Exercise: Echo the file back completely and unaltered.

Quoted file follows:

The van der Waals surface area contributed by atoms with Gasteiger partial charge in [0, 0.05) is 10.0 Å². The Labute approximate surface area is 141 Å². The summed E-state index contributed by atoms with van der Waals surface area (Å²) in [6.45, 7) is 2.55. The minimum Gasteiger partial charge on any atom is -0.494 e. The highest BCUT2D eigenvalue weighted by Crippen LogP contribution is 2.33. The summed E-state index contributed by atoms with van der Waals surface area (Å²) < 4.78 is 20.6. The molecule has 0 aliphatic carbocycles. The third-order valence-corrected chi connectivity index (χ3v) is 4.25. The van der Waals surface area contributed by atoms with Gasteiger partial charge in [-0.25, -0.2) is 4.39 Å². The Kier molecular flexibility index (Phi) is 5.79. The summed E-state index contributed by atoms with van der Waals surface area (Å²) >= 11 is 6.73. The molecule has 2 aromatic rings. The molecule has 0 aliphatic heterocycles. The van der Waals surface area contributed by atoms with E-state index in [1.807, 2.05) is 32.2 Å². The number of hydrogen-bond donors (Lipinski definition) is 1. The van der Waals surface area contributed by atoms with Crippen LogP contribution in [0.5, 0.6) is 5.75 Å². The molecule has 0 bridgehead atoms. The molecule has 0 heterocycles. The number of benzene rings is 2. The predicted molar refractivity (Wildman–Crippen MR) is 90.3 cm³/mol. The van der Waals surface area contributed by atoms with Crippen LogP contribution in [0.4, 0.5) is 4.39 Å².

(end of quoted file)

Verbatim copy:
The van der Waals surface area contributed by atoms with Gasteiger partial charge in [0, 0.05) is 10.0 Å². The Labute approximate surface area is 141 Å². The summed E-state index contributed by atoms with van der Waals surface area (Å²) in [6.45, 7) is 2.55. The minimum Gasteiger partial charge on any atom is -0.494 e. The highest BCUT2D eigenvalue weighted by Crippen LogP contribution is 2.33. The summed E-state index contributed by atoms with van der Waals surface area (Å²) < 4.78 is 20.6. The molecule has 0 aliphatic carbocycles. The third-order valence-corrected chi connectivity index (χ3v) is 4.25. The van der Waals surface area contributed by atoms with Gasteiger partial charge in [-0.25, -0.2) is 4.39 Å². The Kier molecular flexibility index (Phi) is 5.79. The summed E-state index contributed by atoms with van der Waals surface area (Å²) >= 11 is 6.73. The molecule has 2 aromatic rings. The molecule has 0 aliphatic heterocycles. The van der Waals surface area contributed by atoms with E-state index in [1.807, 2.05) is 32.2 Å². The number of hydrogen-bond donors (Lipinski definition) is 1. The van der Waals surface area contributed by atoms with Crippen LogP contribution in [0.5, 0.6) is 5.75 Å². The molecule has 0 bridgehead atoms. The molecule has 0 heterocycles. The number of benzene rings is 2. The predicted molar refractivity (Wildman–Crippen MR) is 90.3 cm³/mol. The van der Waals surface area contributed by atoms with Crippen LogP contribution in [0.4, 0.5) is 4.39 Å².